And finally we set off walking at 10.20. Small back pack each containing 1 litre of water each, Sun hats, sun cream and the all important purse for the lunch in Poncebos.

The first 3 or 4 kilometres are beautiful over fast flowing water, through tunnels and alongside waterfalls. We start in long trousers as it is still cool but soon the bottoms of the legs are removed (unzipped rather than we cut them off) as it starts to heat up. We pass loads of people who have set out from Poncebos and people in running gear with water packs on their backs jog pass us. We overtake some groups who are of all ages, many a lot older than us. After about 6k the gorge opens up and is much more of a barren feeling as we start our climb.

The last section of the 12k is downhill and steep. Now this is where we should of turned round but we had set ourselves the challenge and we weren’t going to give up. Plus I still wanted my lunch in Poncebos. We made it and yes I did have my lunch, but only the Apple each and Baby bell cheese we had carried as a snack. There was nothing, just a few bins and rows and rows of cars. Not even anywhere to buy some more water or any form of transport back the 100k by road to Cain.

After 20 minutes of rest, if that, we start back, yes we still had to walk another 12k back to Cain. I know you must be saying we were mad, and at one point I wasn’t sure I was going to make it. The climb back up from Poncebos sometimes on hands and knees up the rocky goat track, which had taken an hour to cover the 2k down took me 2 hours!! I felt dizzy, sick and at times struggling to catch my breath. Probably not the best conditions to have on a four foot wide track that disappears on my left over 500 meters to the river far below. The sun was just beating down as it was 2pm and hardly any shade. With lots of stops every 50 meters or so we finally make it to the top – only another 10k to go. Fortunately the rest of the way is either flat or down hill and I was now back to normal. (!-AH). Breathing was fine and the dizziness and sickness gone.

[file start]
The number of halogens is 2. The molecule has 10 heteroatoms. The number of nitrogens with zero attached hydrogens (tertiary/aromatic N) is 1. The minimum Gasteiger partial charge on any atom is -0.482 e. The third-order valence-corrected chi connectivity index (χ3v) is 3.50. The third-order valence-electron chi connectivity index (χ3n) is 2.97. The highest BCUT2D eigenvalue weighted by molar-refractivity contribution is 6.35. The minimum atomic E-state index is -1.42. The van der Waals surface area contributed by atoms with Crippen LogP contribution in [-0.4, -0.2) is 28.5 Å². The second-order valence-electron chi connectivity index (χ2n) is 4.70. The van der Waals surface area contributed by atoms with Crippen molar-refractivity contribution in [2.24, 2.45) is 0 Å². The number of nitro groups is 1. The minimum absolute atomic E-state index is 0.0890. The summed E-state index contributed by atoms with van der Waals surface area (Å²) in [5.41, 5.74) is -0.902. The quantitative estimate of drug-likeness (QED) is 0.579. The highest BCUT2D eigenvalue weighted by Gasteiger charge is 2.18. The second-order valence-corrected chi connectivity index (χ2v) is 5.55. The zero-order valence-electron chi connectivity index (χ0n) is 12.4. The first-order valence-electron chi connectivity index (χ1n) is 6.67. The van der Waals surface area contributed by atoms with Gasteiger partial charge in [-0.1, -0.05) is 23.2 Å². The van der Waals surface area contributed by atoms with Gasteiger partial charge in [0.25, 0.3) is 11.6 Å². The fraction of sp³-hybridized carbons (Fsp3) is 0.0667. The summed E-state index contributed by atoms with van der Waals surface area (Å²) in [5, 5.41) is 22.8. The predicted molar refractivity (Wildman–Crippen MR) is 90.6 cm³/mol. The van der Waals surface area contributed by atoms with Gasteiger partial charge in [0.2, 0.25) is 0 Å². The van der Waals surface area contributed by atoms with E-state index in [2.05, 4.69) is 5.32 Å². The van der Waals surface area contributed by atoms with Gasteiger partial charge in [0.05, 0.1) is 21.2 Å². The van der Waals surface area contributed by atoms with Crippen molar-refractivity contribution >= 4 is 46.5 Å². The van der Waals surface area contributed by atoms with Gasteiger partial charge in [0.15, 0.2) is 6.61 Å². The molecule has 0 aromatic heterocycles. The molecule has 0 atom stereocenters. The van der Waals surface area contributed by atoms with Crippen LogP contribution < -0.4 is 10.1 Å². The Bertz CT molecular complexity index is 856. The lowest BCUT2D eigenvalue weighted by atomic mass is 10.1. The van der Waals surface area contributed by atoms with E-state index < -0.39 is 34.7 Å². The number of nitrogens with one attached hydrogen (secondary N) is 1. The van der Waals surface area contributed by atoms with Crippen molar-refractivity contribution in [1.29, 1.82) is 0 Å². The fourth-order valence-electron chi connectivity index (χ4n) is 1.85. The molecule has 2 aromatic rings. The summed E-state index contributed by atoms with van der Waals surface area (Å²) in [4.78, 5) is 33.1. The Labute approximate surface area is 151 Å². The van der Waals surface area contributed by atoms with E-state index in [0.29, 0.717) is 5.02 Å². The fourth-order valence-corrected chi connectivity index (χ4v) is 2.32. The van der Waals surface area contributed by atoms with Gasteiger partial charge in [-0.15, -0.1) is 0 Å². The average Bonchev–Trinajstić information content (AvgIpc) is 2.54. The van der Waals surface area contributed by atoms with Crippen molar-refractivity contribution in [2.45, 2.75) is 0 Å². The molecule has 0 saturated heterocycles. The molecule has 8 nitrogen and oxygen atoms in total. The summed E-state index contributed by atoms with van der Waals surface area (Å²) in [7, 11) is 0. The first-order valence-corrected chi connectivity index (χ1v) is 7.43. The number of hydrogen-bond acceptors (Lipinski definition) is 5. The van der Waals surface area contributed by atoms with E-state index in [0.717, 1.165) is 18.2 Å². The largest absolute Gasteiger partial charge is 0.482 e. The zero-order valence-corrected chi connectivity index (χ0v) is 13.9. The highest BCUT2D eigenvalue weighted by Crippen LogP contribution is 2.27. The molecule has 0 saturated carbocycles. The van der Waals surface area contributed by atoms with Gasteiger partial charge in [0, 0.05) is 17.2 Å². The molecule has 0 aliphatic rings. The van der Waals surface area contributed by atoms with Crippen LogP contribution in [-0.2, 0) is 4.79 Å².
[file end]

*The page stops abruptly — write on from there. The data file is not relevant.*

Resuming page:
No further pictures taken as didn’t have the energy. Andy bless him carried my rucksack. (more brownee points-AH). We had to rashion our water and had our final sips as we crossed the middle of the three bridges that are close to the beginning. Finally we make it back to Bella, sit in the shade and devour a large bottle of fanta orange. It was now 5.30 pm.

Time to get out of here and back to the Aire. Bella was magnificent. She managed every hill without any unloading, albeit in first gear and very slowly. There were only two scary moments one when a motorbike coming the other way breaked sharply on the bend to allow us to pass and he nearly dropped his bike as he skidded on the gravel. Second was when we met another car coming the other way and she wasn’t reversing up but instead tried to squeeze past, the drop off the hill was her side so we pulled into the ditch our side and let her get on with it.